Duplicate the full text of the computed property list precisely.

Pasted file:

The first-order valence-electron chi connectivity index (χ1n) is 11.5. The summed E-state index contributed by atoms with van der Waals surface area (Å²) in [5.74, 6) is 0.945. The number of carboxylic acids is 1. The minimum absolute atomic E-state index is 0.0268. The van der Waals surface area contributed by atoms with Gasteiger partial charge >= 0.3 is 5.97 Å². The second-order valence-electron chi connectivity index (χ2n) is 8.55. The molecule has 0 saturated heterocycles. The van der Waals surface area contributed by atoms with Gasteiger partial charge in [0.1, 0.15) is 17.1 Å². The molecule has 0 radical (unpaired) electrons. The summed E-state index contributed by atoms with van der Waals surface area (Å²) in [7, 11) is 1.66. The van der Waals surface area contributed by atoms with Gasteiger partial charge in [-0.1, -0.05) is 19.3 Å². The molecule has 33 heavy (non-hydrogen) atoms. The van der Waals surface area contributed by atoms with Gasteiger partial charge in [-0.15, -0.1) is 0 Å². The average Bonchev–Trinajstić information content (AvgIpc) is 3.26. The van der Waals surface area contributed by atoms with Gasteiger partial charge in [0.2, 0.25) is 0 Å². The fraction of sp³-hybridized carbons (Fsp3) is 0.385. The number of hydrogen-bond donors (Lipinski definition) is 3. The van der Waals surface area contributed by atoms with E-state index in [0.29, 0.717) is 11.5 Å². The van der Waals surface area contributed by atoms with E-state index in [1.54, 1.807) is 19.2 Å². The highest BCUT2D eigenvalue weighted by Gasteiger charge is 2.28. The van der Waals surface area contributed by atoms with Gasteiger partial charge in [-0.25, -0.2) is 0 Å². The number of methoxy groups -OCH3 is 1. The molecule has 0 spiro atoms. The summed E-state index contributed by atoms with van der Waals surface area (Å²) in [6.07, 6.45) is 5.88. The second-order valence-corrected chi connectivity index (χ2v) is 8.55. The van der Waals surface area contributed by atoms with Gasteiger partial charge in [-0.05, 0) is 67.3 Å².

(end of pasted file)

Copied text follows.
The first-order valence-electron chi connectivity index (χ1n) is 11.5. The summed E-state index contributed by atoms with van der Waals surface area (Å²) in [5.74, 6) is 0.945. The number of carboxylic acids is 1. The minimum absolute atomic E-state index is 0.0268. The van der Waals surface area contributed by atoms with Gasteiger partial charge >= 0.3 is 5.97 Å². The second-order valence-electron chi connectivity index (χ2n) is 8.55. The molecule has 0 saturated heterocycles. The van der Waals surface area contributed by atoms with Gasteiger partial charge in [0.1, 0.15) is 17.1 Å². The molecule has 0 radical (unpaired) electrons. The summed E-state index contributed by atoms with van der Waals surface area (Å²) in [7, 11) is 1.66. The van der Waals surface area contributed by atoms with Gasteiger partial charge in [-0.1, -0.05) is 19.3 Å². The molecule has 33 heavy (non-hydrogen) atoms. The van der Waals surface area contributed by atoms with Gasteiger partial charge in [-0.15, -0.1) is 0 Å². The average Bonchev–Trinajstić information content (AvgIpc) is 3.26. The van der Waals surface area contributed by atoms with Gasteiger partial charge in [0.2, 0.25) is 0 Å². The fraction of sp³-hybridized carbons (Fsp3) is 0.385. The number of hydrogen-bond donors (Lipinski definition) is 3. The van der Waals surface area contributed by atoms with E-state index in [0.29, 0.717) is 11.5 Å². The van der Waals surface area contributed by atoms with E-state index in [1.54, 1.807) is 19.2 Å². The highest BCUT2D eigenvalue weighted by Gasteiger charge is 2.28. The van der Waals surface area contributed by atoms with Gasteiger partial charge in [-0.25, -0.2) is 0 Å². The number of methoxy groups -OCH3 is 1. The molecule has 0 spiro atoms. The summed E-state index contributed by atoms with van der Waals surface area (Å²) in [6.07, 6.45) is 5.88. The second-order valence-corrected chi connectivity index (χ2v) is 8.55. The van der Waals surface area contributed by atoms with Gasteiger partial charge in [-0.05, 0) is 67.3 Å².